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Re: [Xen-API] grub/cmdline

On Thu, Nov 16, 2006 at 01:35:06AM +0000, John Levon wrote:

> On Wed, Nov 15, 2006 at 09:44:05PM +0000, Ewan Mellor wrote:
> > vm.grub.cmdline
> I'm not too happy with the eternal encoding of "grub" as the only internal
> method. It doesn't cover other methods, and, for example, on Solaris, we won't
> be using grub at all.

I can understand the concern with naming, but the semantics of "grub"
include specifically that the grub config file will be parsed.  Think
about it from the point of view of the guest, and upgrading of that
guest.  You want to be able to say "I know that this grub config file
will be parsed, and therefore if I change it, the right thing will
happen".  If the boot method is "unspecified internal method", then what
does that mean in terms of configuring the guest?

To put it another way, how would a Solaris Xend know that a Linux domU
needed to be booted using pygrub, versus a Solaris domU, that would need
to be booted using Mechanism X?

This discussion would be a lot easier if I knew what Mechanism X is ;-)
What booting interface are you thinking of using?

> > Grub means "parse the grub config file inside the guest, and boot
> > appropriately".  grub.cmdline is _supposed_ to be a way of specifying 
> > "select
> > this particular label from the config file" or "append these parameters to 
> > the
> > kernel command line before you boot" or mixtures of the two.  Is that 
> > feasible
> > with one string?
> I can't see how it could. Also, I find it somewhat worrying that this implies
> that I can't see the kernel/ramdisk/extra chosen by pygrub when it is used.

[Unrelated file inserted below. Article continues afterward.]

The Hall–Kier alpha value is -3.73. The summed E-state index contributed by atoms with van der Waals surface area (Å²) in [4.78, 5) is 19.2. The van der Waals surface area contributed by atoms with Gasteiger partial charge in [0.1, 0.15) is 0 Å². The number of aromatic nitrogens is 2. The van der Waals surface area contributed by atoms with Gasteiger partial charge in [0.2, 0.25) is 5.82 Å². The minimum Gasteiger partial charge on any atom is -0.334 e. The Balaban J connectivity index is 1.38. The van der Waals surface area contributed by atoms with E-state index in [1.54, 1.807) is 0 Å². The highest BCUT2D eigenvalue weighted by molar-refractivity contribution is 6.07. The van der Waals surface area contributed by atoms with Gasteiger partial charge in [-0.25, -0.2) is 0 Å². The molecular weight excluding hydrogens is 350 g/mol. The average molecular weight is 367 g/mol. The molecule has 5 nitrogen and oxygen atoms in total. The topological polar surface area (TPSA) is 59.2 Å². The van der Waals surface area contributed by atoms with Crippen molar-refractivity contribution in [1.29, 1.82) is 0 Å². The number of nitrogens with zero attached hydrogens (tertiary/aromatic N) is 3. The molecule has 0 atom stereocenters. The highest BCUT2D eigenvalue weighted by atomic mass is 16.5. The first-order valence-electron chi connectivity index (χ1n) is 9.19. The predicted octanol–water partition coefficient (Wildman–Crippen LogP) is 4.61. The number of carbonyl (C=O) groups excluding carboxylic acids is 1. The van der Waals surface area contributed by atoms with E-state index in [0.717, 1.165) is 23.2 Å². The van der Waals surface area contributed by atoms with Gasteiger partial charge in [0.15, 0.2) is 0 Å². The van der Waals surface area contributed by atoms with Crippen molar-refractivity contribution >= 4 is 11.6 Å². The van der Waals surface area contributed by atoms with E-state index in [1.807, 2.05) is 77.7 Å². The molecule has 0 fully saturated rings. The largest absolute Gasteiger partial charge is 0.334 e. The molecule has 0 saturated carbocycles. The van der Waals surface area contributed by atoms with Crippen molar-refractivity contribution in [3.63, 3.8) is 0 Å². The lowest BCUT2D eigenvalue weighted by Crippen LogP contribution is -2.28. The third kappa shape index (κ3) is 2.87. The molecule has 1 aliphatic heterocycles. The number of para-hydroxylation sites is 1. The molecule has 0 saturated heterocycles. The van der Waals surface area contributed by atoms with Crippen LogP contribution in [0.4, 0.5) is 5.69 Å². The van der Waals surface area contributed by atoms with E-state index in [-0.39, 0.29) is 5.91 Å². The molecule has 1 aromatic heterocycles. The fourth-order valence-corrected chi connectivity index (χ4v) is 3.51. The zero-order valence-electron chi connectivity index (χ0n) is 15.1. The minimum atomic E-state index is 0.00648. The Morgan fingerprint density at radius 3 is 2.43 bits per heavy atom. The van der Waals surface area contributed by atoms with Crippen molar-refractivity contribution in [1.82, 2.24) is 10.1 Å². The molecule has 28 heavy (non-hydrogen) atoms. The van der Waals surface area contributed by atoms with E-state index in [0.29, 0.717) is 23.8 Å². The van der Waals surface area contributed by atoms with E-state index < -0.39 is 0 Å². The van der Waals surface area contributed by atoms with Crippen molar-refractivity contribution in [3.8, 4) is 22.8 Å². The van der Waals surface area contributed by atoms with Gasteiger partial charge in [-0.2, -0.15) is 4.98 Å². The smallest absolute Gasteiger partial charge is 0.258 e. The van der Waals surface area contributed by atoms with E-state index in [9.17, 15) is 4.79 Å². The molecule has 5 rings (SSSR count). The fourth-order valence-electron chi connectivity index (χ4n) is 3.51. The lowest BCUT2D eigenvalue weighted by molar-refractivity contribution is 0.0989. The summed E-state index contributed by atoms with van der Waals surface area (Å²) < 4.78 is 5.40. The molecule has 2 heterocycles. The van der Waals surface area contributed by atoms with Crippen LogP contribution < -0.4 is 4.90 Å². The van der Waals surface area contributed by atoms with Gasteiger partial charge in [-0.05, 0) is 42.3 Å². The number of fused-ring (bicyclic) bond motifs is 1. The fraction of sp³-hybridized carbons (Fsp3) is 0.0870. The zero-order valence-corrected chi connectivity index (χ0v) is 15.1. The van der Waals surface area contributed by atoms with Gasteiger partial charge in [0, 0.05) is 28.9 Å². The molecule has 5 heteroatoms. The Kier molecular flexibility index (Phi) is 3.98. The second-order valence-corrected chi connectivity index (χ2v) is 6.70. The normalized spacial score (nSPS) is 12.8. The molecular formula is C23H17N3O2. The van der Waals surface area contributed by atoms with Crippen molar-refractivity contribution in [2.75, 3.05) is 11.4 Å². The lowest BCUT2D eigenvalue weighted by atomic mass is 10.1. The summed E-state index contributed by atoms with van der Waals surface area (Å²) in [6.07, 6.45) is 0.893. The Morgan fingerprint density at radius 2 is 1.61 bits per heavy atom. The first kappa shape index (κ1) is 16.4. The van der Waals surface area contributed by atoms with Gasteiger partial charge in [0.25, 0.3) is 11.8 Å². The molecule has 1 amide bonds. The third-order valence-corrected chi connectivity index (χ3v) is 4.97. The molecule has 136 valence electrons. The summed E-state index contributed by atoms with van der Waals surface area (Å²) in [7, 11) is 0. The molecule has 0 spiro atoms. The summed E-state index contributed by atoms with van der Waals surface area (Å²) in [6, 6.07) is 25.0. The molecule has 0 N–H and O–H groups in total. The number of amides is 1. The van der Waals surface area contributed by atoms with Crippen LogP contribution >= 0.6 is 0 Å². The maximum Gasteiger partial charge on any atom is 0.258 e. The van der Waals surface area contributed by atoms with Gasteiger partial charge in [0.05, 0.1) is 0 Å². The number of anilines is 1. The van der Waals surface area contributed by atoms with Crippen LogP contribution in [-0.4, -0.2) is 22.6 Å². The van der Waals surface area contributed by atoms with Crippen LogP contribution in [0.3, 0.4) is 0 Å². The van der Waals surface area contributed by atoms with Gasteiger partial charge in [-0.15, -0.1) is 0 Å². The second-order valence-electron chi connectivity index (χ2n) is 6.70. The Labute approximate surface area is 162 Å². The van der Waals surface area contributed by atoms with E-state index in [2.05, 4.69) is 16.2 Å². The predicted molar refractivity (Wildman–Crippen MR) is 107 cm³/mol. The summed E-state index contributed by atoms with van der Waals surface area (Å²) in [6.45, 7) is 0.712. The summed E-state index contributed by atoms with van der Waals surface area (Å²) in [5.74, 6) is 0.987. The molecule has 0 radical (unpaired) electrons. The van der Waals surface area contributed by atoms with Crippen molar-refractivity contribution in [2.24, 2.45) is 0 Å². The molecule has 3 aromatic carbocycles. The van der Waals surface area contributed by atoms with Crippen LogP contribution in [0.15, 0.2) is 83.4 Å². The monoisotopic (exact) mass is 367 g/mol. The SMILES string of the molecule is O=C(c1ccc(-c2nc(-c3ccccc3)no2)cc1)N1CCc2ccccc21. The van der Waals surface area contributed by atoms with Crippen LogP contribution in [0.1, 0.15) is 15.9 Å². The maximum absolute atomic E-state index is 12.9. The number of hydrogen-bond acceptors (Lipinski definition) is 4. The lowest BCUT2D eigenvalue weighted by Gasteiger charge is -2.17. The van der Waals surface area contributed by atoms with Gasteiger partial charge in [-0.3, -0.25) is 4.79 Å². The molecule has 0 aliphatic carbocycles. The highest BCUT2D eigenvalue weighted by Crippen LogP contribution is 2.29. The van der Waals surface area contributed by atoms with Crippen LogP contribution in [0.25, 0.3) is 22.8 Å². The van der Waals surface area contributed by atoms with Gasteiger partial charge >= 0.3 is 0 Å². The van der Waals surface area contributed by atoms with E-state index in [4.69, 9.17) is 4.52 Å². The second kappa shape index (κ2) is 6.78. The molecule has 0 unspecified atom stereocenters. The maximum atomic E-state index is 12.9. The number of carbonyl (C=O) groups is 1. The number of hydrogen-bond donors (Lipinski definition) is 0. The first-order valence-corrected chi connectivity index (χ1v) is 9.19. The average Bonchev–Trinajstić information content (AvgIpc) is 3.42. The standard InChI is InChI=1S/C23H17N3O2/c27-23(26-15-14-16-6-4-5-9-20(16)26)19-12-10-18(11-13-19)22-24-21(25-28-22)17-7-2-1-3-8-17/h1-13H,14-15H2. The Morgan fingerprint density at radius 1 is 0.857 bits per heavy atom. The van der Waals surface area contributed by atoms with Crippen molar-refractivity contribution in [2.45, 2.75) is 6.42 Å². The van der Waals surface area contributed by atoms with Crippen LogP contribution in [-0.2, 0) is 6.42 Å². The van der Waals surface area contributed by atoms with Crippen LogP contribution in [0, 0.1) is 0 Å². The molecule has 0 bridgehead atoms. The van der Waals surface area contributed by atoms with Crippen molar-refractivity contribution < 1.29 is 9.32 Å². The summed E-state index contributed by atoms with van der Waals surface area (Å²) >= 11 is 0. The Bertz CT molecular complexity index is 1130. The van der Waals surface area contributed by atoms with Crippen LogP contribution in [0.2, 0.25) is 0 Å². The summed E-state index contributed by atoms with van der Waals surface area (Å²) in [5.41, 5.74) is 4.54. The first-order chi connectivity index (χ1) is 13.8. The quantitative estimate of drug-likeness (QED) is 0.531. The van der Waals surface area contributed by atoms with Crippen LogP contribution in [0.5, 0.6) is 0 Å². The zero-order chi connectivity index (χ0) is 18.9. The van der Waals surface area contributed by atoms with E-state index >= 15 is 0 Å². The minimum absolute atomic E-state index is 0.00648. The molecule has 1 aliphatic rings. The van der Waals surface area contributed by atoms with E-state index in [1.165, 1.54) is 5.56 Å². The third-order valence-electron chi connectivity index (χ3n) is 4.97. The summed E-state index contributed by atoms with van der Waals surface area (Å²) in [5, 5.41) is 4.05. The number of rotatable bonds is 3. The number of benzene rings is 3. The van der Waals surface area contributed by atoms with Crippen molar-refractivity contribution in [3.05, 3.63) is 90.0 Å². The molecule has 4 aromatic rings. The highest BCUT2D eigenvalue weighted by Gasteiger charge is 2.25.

> Shouldn't I be able to see these no matter what? Imagine a "show me all 
> domains
> running linux-2.7.19-security-hole" style things.

I was hoping to reserve the possibility that "grub" didn't mean
"pygrub", it could also mean "real grub, ported to Xen, running inside
the guest".  Wherever possible, it seems sensible to avoid parsing the
guest filesystem.

For that reason, I wouldn't expect you to be able to find out from
domain 0 what the guest will do when it boots, and so you wouldn't be
able to do what you suggest above (from domain 0).

I presume that for a Solaris dom0, you wouldn't necessarily be able to parse
the guest's ext3 filesystem (for example) and so you would expect to
have that restriction in any case. 

> > > Presumably when 'xm create' is implemented in terms of 'xm new', then the
> > > defaults described above would be implemented in xend only.
> > 
> > I'm not sure what you mean by that.  Could you elaborate?
> Currently this would have to happen in two places: xm/create.py and inside
> xend. I presumed that create.py only existed because the .py-backend for xend
> 'new' operation isn't yet implemented, and xm create because xm new ; xm start

Yes, we'd be expecting xm to be a parsing and marshalling layer, nothing
more, and certainly nothing in the way of semantically important
decisions like implicit bootloader selection.

> > > Is the API document being updated to reflect the code changes and vice 
> > > versa?
> > 
> > That's the intention!  If there's confusion, asking here is definitely the
> > right thing to do -- there are lots of things that are unimplemented still,
> > and still some things (like booting) that are unclear in the docs too.
> I wish I had more time to follow up on these things, but I'll certainly ask
> where confusion/problems arise. Is there a "constant-latest" link for the API
> spec? Or maybe even a wiki?

xen-unstable has the spec now -- that's the canonical latest version.
It's in docs/xen-api.


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